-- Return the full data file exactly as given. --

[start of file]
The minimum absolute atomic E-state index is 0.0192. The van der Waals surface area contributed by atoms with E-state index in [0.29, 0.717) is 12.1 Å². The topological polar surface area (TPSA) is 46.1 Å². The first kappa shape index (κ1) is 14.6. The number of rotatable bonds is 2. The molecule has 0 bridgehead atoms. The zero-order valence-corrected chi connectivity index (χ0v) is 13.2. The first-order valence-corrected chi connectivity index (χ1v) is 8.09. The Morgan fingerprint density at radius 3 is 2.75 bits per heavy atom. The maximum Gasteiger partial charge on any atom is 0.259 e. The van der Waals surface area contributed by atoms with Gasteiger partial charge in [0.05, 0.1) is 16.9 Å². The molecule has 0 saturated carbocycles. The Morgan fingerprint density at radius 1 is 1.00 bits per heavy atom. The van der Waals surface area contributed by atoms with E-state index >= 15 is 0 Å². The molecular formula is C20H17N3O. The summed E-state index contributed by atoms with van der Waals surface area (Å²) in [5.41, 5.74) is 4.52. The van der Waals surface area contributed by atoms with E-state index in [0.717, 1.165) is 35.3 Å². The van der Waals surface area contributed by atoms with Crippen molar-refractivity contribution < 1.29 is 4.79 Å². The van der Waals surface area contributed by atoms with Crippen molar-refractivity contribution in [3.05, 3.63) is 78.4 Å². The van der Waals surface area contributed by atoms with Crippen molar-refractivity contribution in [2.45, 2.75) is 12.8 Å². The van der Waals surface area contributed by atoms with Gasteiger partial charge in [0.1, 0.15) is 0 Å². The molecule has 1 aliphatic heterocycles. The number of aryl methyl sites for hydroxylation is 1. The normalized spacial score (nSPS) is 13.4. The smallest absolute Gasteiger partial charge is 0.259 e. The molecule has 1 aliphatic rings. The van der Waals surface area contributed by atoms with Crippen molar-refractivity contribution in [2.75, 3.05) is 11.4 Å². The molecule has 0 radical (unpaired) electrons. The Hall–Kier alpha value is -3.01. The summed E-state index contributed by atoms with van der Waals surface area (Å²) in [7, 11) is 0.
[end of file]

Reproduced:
The minimum absolute atomic E-state index is 0.0192. The van der Waals surface area contributed by atoms with E-state index in [0.29, 0.717) is 12.1 Å². The topological polar surface area (TPSA) is 46.1 Å². The first kappa shape index (κ1) is 14.6. The number of rotatable bonds is 2. The molecule has 0 bridgehead atoms. The zero-order valence-corrected chi connectivity index (χ0v) is 13.2. The first-order valence-corrected chi connectivity index (χ1v) is 8.09. The Morgan fingerprint density at radius 3 is 2.75 bits per heavy atom. The maximum Gasteiger partial charge on any atom is 0.259 e. The van der Waals surface area contributed by atoms with Gasteiger partial charge in [0.05, 0.1) is 16.9 Å². The molecule has 0 saturated carbocycles. The Morgan fingerprint density at radius 1 is 1.00 bits per heavy atom. The van der Waals surface area contributed by atoms with E-state index >= 15 is 0 Å². The molecular formula is C20H17N3O. The summed E-state index contributed by atoms with van der Waals surface area (Å²) in [5.41, 5.74) is 4.52. The van der Waals surface area contributed by atoms with E-state index in [0.717, 1.165) is 35.3 Å². The van der Waals surface area contributed by atoms with Crippen molar-refractivity contribution < 1.29 is 4.79 Å². The van der Waals surface area contributed by atoms with Crippen molar-refractivity contribution in [3.05, 3.63) is 78.4 Å². The van der Waals surface area contributed by atoms with Crippen molar-refractivity contribution in [2.45, 2.75) is 12.8 Å². The van der Waals surface area contributed by atoms with Gasteiger partial charge in [0.1, 0.15) is 0 Å². The molecule has 1 aliphatic heterocycles. The number of aryl methyl sites for hydroxylation is 1. The normalized spacial score (nSPS) is 13.4. The smallest absolute Gasteiger partial charge is 0.259 e. The molecule has 1 aliphatic rings. The van der Waals surface area contributed by atoms with Crippen molar-refractivity contribution in [2.75, 3.05) is 11.4 Å². The molecule has 0 radical (unpaired) electrons. The Hall–Kier alpha value is -3.01. The summed E-state index contributed by atoms with van der Waals surface area (Å²) in [7, 11) is 0.